Last week Reinier wrote about a really important topic – planning for the future of your acquisition program. I’d like to expand on his post by sharing an additional tool, and offering a simple checklist to use in your donor recruitment planning.
In the last blog you read about the Hype cycle (and if you haven’t, please read it here.) A second tool to consider in your planning is one that you have probably seen before: the BCG matrix. This tool divides your offerings into four groups, depending on their market growth and market share. But here’s a retooled version for an acquisition program.
Essentially this tool shows the different stages that a product travels in its lifecycle. So if you compare this chart to the Hype cycle, you could say that the Hype cycle gives you a view of a channel (let’s say door-to-door, for instance) and the BCG matrix gives you a view of your unique offering (using for example €2/month to send a child to school). You could even further divide this into the offering in each channel. Say for example that you ask via door-to-door a gift of €2/month for a year, and in a direct mail pack you ask for €24 to send a child to school for a year. Your unique offering to a targeted prospect pool in a specific channel could be called a “product,” which then travels through specific stages in the “marketplace.”
Reinier’s advise was to always have channels in each of the different stages, and essentially we come to the point that diversity and planning ahead are key to keeping your program alive, and always ensure that you are ready for the trends – whether they happen globally within a channel, or locally within your own program.
Here is, therefore, my checklist for planning ahead in your acquisition program:
1. Milk your “cash cows” as long as you can, but know that they will eventually dry up.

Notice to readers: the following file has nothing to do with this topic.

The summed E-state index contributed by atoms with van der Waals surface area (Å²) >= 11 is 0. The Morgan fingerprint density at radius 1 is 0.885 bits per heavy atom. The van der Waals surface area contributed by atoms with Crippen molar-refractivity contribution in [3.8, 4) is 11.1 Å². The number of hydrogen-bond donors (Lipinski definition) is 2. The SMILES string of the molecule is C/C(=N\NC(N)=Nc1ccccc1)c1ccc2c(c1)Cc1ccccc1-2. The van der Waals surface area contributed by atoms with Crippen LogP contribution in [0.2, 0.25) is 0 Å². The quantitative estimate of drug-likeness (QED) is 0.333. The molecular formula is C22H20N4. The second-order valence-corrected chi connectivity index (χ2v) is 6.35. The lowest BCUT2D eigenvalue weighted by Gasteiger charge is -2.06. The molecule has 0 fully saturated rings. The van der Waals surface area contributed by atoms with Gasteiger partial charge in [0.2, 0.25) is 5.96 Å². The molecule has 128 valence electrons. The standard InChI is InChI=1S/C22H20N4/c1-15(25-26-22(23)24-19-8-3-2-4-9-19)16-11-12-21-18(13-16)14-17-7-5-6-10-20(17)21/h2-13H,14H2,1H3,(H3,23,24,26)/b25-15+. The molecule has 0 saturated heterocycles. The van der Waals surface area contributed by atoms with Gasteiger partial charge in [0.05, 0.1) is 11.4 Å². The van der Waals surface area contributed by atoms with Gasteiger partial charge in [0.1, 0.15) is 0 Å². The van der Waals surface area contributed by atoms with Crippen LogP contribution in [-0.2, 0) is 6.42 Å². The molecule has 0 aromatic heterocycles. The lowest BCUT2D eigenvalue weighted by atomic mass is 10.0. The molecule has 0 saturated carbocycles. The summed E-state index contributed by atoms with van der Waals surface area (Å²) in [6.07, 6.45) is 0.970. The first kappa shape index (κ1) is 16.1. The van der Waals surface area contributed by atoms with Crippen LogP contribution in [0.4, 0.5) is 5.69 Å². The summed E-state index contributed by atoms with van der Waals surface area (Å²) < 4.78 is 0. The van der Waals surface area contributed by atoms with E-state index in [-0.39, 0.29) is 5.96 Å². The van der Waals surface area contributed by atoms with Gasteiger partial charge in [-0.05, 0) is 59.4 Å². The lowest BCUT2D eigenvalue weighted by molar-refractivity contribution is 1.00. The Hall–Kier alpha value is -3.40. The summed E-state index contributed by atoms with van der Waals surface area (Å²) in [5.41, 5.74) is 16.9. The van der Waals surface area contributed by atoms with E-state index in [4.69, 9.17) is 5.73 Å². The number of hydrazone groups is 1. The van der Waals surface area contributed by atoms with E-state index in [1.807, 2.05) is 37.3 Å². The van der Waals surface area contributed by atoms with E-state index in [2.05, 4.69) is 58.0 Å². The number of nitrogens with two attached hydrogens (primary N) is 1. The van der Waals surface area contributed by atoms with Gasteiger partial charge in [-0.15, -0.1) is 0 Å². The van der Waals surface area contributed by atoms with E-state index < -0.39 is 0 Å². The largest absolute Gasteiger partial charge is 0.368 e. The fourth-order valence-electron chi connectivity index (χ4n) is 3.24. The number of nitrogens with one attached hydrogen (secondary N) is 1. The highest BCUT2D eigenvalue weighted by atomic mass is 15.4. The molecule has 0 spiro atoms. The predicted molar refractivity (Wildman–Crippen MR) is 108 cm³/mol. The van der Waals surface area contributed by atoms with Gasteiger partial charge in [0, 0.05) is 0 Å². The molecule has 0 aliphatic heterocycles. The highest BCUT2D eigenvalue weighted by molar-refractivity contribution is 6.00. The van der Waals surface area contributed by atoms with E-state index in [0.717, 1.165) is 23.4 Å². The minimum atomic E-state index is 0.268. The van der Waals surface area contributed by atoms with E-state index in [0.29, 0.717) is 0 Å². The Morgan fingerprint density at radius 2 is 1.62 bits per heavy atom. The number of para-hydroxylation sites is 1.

If you look at the cow in the matrix, you see that it is currently very effective in recruiting new donors, but there is limited growth potential. It could be that you have already acquired most of the donors available through that particular approach. Make sure you continue to get the most out of this channel and message while you can, but it’s not an area to invest in for massive growth.
2. Invest in your “rising stars,” knowing that these hold the potential for good returns for at least the near future.
Here would be a good place to invest, because here you have lots of room to grow. At the same time, that investment is relatively low risk, because you are already achieving good results. Sound familiar? I hope so! You definitely want to have a few of these in your mix!
3. Keep testing and refining your “question marks.”
These are called question marks precisely because you don’t know how much potential they have. But if your first attempt doesn’t turn up great results, keep testing. It could take time to find just the right combination of channel, delivery, message, proposition and target audience.
Remember, soon what you have tested in this phase will need to become your “rising stars” and eventually “cash cows.” So don’t give up a particular “question mark” too early.
Personally, I think that an organisation should always have a long-term testing plan and, more importantly, budget. And you should concentrate it here. And on that note…
4. Always have a long-term testing budget build into the cost of your acquisition program.
And evaluate the results of your sometimes “long shot” tests in terms of continual refinement and not in terms of immediate results. Think longer term.
5. Know what type of donors you want to recruit, and where to find them.
All donors are not equal, so set different and appropriate recruitment targets.
For example, some organisations see that regular monthly givers recruited through door-to-door don’t respond to appeals in other channels; and yet some donors are good “cross-overs”: for example those recruited online may tend to respond to multiple channels.